> > machine interaction and not human interation.  It dips into
> > both the URNs Namespaces and Registries finding as well as
> > with ISSUE-58.  The key point which links the two is the
> > suggestion that (even when used within RDF graphs) HTTP URIs
> > should be preferred generally.  Below are my comments to
> > Norm's response:
> >
> > 1. http: != dereference
> >
> > Yes, this is very clearly stated in the URNs Namespaces and
> > Registries finding.  However, we cannot have our cake and eat it too.
> > Specifically, there seems to be a bit of a conflict with: 1)
> > The prominent suggestion that HTTP URIs should be used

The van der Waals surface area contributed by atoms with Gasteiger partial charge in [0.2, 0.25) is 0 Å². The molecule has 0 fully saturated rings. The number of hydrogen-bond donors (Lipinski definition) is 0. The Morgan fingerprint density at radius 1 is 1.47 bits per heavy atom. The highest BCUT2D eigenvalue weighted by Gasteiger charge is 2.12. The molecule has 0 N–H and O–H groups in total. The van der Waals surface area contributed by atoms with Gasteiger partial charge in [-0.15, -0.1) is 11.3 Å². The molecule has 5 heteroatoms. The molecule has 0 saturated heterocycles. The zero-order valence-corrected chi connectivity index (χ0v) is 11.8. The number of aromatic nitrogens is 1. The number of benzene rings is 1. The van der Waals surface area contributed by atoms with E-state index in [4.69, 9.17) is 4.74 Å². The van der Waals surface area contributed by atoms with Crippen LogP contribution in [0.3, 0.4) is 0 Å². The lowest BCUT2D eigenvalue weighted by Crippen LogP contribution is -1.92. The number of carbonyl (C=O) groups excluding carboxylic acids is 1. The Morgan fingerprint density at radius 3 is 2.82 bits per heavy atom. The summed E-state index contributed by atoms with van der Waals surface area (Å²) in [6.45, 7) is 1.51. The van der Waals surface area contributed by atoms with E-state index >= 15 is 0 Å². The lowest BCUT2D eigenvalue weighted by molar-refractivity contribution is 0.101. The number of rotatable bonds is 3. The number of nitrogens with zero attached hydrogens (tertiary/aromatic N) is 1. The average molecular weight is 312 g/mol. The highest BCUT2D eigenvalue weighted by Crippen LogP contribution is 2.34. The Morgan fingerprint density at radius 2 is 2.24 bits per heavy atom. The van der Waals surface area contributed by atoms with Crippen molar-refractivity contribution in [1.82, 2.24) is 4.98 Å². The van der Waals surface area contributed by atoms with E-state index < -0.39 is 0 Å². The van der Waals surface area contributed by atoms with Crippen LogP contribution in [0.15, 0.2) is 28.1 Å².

> > pervasively, 2) The equally prominent suggestion that it is a
> > good idea to provide representations for these URIs, 3)
> > ISSUE-58 and 4) The 'qualifier'
> > above that the use of the HTTP scheme does not mandate dereference.
> >
> > As Noah suggests, the qualifier can be interpreted by the
> > author as a suggestion that providing representations is not
> > necessary.  In addition, it can be interpreted by the
> > consumer as a suggestion to not bother attempting to
> > (arbitrarily) dereference these URIs (many don't).  If a
> > little bit of ambiguity was the only price being paid, it
> > wouldn't be much of a concern, however, ISSUE-58 clearly
> > identifies the cost as much more than ambiguity alone.
> >
> > I believe the appropriate recommendation, guideline, etc..
> > would be one which includes a clearly articulated set of
> > scenarios which demonstrate when 'arbitrary' HTTP dereference
> > (though not mandated) is useful for automatons/agents and
> > when it might not be so useful (XML namespaces, for example).